In addition to the above-mentioned violent scenes, there are some scenes in this movie that could scare or disturb children under the age of five, including the following:
- The Digimon are very cute, small creatures but they can transform (dig-evolve) into giant battle creatures which are often very fierce and violent.
- There are some emotional scenes of people losing their connection to their digital pets. They cry and there is sad music.
- Sometimes the characters find themselves suddenly floating in strange alternative digital realities. Sometimes these are quite beautiful, but sometimes they are big, empty, black spaces with echoes and strange sounds.
- For children with sensory sensitivity, this movie has many fast-paced scenes with flashes of light and loud sound. This is amplified when the movie is watched on a big screen in the cinema.
- Children under five are unlikely to find this film interesting as the plot is very complex.
Children aged five to eight will also be frightened by scary visual images and will also be disturbed by depictions of the death of a parent, a child abandoned or separated from parents, children or animals being hurt or threatened and / or natural disasters.
In addition to the above-mentioned violent scenes and scary visual images, there are some scenes in this movie that could scare or disturb children aged five to eight, including the following:
- Children in this age group may also find the above-mentioned scenes disturbing.
Children aged eight to thirteen are most likely to be frightened by realistic threats and dangers, violence or threat of violence and / or stories in which children are hurt or threatened.
In addition to the above-mentioned violent scenes, there are some scenes in this movie that could scare or disturb children aged eight to thirteen, including the following:
- Children in this age group are likely to be most affected by the themes in this film. For example, the struggle to keep your friendships as you turn from a child into an adult and the inevitable loss of innocence. The young adults are devastated when they learn that they will lose their connection to their Digimon. They are also embarrassed to expose their new adult awakenings, such as when Tai’s Digimon discovers his collection of pornographic magazines and wonders why Tai is so defensive. A strong theme of loss of innocence and the sadness that it can bring.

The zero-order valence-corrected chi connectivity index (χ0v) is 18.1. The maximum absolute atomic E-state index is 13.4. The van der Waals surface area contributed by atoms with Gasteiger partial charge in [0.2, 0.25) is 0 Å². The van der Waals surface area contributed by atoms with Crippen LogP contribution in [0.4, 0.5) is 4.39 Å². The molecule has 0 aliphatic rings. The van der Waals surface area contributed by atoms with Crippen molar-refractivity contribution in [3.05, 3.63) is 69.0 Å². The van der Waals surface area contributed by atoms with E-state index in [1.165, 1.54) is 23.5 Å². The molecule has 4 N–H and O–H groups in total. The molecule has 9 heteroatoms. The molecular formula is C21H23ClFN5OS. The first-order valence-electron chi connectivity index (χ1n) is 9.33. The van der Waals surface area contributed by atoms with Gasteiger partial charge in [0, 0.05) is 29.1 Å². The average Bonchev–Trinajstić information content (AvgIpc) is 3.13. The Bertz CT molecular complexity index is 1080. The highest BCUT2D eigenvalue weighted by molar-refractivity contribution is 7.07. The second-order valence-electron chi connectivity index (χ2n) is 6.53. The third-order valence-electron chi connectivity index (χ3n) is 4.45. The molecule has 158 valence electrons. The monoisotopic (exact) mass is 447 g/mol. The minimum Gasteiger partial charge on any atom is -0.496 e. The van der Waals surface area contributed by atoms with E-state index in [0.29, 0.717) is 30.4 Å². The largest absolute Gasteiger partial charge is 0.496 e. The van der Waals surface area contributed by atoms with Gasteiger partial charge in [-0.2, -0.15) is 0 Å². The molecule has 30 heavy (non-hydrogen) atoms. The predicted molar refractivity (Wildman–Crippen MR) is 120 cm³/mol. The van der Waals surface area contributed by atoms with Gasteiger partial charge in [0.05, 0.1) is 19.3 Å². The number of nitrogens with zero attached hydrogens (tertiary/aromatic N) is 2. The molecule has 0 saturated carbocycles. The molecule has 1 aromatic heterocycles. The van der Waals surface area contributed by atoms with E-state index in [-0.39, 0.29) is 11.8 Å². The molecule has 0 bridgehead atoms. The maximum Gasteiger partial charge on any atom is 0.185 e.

- The scene where there is a live video stream of two kidnapped people strapped to chairs is fairly sinister.
- Menoa’s assistant is a fairly sinister character who seems dangerous and at one point is shown holding a gun in his hand.
Children over the age of thirteen are most likely to be frightened by realistic physical harm or threats, molestation or sexual assault and / or threats from aliens or the occult.
Nothing further of concern.
The following products are displayed or used in this movie:
- Smart phones that look like iPhones are used.
There are some sexual references in this movie, including:
- One character is embarrassed when his ‘Digimon’ pet discovers his collection of pornography. You can see that there are naked women on the front of the pile of magazines.
- None noted.
There is some use of substances in this movie, including:
- The two main characters drink beer together in a tavern.
- None noted.
Digimon Adventure: Last Evolution Kizuna is a complex story that will appeal to fans of the Digimon world – In particular, those who may have grown up as fans of the original 1999 television series. The film jumps straight into the Digimon world without much explanation so it’s a bit difficult to follow if you haven’t watched any of the previous chapters. Although there is not a great deal that will scare children, there are a lot of monster vs monster fighting scenes and some elements and themes which are a little too mature for children under the age of 12. If your child is an avid Digimon fan, they are likely to find this film enjoyable as well as moving, portraying the inevitable loss of childhood innocence.
The main messages from this movie are that you cannot stay in childhood forever and that when you become an adult there are things you must leave behind.
Values in this movie that parents may wish to reinforce with their children include:
This movie could also give parents the opportunity to discuss with their children attitudes and behaviours, and their real-life consequences, such as:
- Sometimes people’s motives are not what they seem. In this film, it is hard for the team to know who to trust and who has their best interests in mind. How can we decide this for ourselves in real life?
- Is the digital world safe? When we become teenagers and are allowed more access to the internet, how can we keep ourselves safe?